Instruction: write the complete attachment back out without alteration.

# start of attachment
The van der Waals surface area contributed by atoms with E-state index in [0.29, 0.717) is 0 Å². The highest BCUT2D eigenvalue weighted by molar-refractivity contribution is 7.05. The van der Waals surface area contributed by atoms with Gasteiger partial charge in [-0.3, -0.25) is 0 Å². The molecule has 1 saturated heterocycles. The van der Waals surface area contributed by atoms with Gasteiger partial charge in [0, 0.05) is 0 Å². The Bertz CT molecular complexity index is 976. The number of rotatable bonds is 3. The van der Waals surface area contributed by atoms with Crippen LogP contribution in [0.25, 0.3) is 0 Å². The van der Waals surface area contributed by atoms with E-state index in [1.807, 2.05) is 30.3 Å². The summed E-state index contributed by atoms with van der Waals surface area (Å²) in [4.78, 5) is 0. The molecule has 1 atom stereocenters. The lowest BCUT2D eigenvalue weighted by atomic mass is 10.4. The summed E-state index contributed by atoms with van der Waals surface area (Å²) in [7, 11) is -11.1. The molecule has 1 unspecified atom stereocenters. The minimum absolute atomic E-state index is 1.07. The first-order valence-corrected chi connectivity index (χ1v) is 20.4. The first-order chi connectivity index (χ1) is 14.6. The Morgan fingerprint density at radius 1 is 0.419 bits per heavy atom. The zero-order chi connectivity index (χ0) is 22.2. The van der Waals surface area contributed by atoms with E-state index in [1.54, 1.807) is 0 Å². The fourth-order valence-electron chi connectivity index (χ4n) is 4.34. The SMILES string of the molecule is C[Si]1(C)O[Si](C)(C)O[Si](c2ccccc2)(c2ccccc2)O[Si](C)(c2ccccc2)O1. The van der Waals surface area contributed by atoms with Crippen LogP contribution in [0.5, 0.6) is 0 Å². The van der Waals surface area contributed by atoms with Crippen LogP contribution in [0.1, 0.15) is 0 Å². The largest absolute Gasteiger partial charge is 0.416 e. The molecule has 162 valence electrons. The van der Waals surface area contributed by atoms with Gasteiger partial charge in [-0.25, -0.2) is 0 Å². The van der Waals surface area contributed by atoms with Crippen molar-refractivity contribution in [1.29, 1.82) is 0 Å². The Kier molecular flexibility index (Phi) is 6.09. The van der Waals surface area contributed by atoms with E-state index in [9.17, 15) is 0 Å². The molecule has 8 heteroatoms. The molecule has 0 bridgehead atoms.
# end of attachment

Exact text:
The van der Waals surface area contributed by atoms with E-state index in [0.29, 0.717) is 0 Å². The highest BCUT2D eigenvalue weighted by molar-refractivity contribution is 7.05. The van der Waals surface area contributed by atoms with Gasteiger partial charge in [-0.3, -0.25) is 0 Å². The molecule has 1 saturated heterocycles. The van der Waals surface area contributed by atoms with Gasteiger partial charge in [0, 0.05) is 0 Å². The Bertz CT molecular complexity index is 976. The number of rotatable bonds is 3. The van der Waals surface area contributed by atoms with Crippen LogP contribution in [0.25, 0.3) is 0 Å². The van der Waals surface area contributed by atoms with E-state index in [1.807, 2.05) is 30.3 Å². The summed E-state index contributed by atoms with van der Waals surface area (Å²) in [4.78, 5) is 0. The molecule has 1 atom stereocenters. The lowest BCUT2D eigenvalue weighted by atomic mass is 10.4. The summed E-state index contributed by atoms with van der Waals surface area (Å²) in [7, 11) is -11.1. The molecule has 1 unspecified atom stereocenters. The minimum absolute atomic E-state index is 1.07. The first-order valence-corrected chi connectivity index (χ1v) is 20.4. The first-order chi connectivity index (χ1) is 14.6. The Morgan fingerprint density at radius 1 is 0.419 bits per heavy atom. The zero-order chi connectivity index (χ0) is 22.2. The van der Waals surface area contributed by atoms with E-state index in [1.54, 1.807) is 0 Å². The fourth-order valence-electron chi connectivity index (χ4n) is 4.34. The SMILES string of the molecule is C[Si]1(C)O[Si](C)(C)O[Si](c2ccccc2)(c2ccccc2)O[Si](C)(c2ccccc2)O1. The van der Waals surface area contributed by atoms with Crippen LogP contribution in [0.5, 0.6) is 0 Å². The van der Waals surface area contributed by atoms with Crippen LogP contribution in [0.1, 0.15) is 0 Å². The largest absolute Gasteiger partial charge is 0.416 e. The molecule has 162 valence electrons. The van der Waals surface area contributed by atoms with Gasteiger partial charge in [-0.25, -0.2) is 0 Å². The van der Waals surface area contributed by atoms with Crippen molar-refractivity contribution in [1.29, 1.82) is 0 Å². The Kier molecular flexibility index (Phi) is 6.09. The van der Waals surface area contributed by atoms with E-state index in [9.17, 15) is 0 Å². The molecule has 8 heteroatoms. The molecule has 0 bridgehead atoms.